Paris – A US electromagnetic catapult on sea trials has sparked industrial interest and political debate as France considers launching a project for a new aircraft carrier estimated to be worth at least €5 billion ($5.6 billion), a French senate report said.
Fitting two 90-meter Electromagnetic Aircraft Launch System (EMALS) offered greater “flexibility and reliability” than steam catapults, and made the French vessel interoperable with aircraft flying from US carriers, said the June 24 report from senators Olivier Cigoletti and Gilbert Roger of the foreign affairs and defense committee.
An order for the electromagnetic catapults from General Atomics was estimated to be worth some €1.5-2 billion, with French industry seeking offset deals, a French industry source said.
That new catapult raised questions of dependence on US technology while France sought strategic autonomy, said the report, which gave a positive view of transatlantic ties in the carrier community.
US catapult seen as essential
Nuclear power and catapult assisted take-off but arrested recovery (CATOBAR) were strengths of the French flagship Charles de Gaulle carrier, which could be maintained on a successor vessel, the report said.
That catapult distinguished the French warship from the British carriers, Queen Elizabeth and Prince of Wales, equipped with a ski jump flight deck for Short Take-Off and Vertical Landing (STOVL) for the F-35B fighter jet, the report said.
The Charles de Gaulle, dubbed 42,000 tons of diplomacy, was a military capability of nuclear-powered force projection, and a symbol of national sovereignty and strategic autonomy, the authors said.
“The American electromagnetic catapult system EMALS seems highly appropriate, offering greater flexibility and reliability than the present steam catapults while maintaining the equipment as the reduced stress extends the service life of the aircraft,” the report said.
Steam catapults were likely to be withdrawn from service in 20 years’ time, and EMALS would make the French vessel interoperable with US aircraft flying from the Gerald R. Ford class of carriers, the report said.
The Charles de Gaulle operated with a US catapult, and British catapults equipped two previous carriers, Foch and Clemenceau.
French firms seek offset deals
The French naval trade association has presented ideas to the government for potential industrial offset if the American catapults were ordered, said Hervé Guillou, chairman of Gican, the industry body which represents some 20 companies, including Naval Group.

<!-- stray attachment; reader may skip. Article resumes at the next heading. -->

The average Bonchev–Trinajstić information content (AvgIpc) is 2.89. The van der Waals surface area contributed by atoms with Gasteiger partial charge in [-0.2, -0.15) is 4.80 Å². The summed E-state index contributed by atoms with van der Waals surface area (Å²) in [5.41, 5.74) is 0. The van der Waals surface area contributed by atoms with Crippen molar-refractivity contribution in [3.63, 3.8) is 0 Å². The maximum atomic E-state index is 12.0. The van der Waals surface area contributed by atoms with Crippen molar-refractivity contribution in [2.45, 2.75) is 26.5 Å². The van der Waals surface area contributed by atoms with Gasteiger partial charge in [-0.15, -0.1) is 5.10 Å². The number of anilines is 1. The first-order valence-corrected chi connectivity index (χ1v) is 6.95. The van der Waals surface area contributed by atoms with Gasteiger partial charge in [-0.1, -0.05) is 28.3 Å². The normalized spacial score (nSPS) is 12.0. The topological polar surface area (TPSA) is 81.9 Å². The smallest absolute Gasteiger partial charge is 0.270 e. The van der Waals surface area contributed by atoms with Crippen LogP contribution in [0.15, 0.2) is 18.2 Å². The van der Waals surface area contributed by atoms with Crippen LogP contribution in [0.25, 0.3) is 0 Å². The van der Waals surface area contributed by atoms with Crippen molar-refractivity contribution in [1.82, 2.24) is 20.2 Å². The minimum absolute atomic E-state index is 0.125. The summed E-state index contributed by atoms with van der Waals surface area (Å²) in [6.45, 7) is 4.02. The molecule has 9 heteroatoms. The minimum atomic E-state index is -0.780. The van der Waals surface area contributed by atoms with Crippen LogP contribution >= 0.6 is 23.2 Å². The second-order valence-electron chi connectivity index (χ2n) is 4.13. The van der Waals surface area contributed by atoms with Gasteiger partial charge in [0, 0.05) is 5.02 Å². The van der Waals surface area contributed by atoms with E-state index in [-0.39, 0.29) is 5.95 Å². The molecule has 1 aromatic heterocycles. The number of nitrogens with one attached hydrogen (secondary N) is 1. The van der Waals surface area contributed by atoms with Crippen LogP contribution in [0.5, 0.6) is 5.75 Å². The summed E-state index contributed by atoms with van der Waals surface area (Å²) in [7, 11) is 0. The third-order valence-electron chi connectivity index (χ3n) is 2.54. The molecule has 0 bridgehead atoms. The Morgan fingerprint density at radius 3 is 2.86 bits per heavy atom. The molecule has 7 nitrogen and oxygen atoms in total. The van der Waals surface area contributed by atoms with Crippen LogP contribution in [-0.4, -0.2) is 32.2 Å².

Those offsets could include local assembly and maintenance of the catapults, which would require a limited amount of technology transfer.
While there is little expectation of extensive technology transfer, there is a search for work for French industry in exchange for ordering the US equipment.
“The ideas for offset are not limited to EMALS and could include a wider range of activities from General Atomic such as drones, energy and other sectors,” he said.
The catapult was one of the concerns of the rapporteurs, and French industry should be able to take part in the project, which would grant a certain autonomy, co-author Roger said.
“American aircraft carriers of the Nimitz class will continue to operate with steam catapults but this technology will probably be discontinued in some 20 years time,” the report said. To continue steam catapults or build its own electromagnetic system, France needed to set up an industrial capability.
“The requirement would not deliver the critical mass needed to set up this industrial sector,” said the report, which pointed up close ties with the US.
The US is very much aware France is the only power to have a nuclear carrier with catapults and arrestor gear interoperable with the US navy, with cooperation dating back to the pot second world war era, the report said.
“Moreover, the United States is also mindful of the interests of its industry; it would be highly prejudicial to them not to remain a reliable partner,” the report said.
A US catapult on the Charles de Gaulle required an American officer to be on board, reflecting carrier cooperation which remained close even when relations were strained between Paris and Washington in 2003, the report said.
Bilateral ties weakened in 2003 when France stayed out of the US-led invasion on Iraq, such that a congressman renamed French fries as freedom fries.
Installation of EMALS brought reliance on the US, which seemed to contradict French autonomy, but the report found no major obstacles to using the catapults. The 75-meter steam catapult on the Charles de Gaulle was American, posing no problems for the French navy.
The new carrier could be equipped with two catapults, allowing a back up capability, the report said. The vessel could also launch and receive aircraft simultaneously, a capacity unavailable on the Charles de Gaulle.
The US navy was testing EMALS, with almost 3,500 launches conducted, and the system would be largely tested by the time a new French carrier were built, the report said.
A fault on the EMALS on the Gerald R. Ford meant the carrier could not launch aircraft for five days while at sea, the US navy said in a June 7 statement, USNI News reported.
The featured graphic is from a Naval Group video portraying next generation carrier for the French Navy.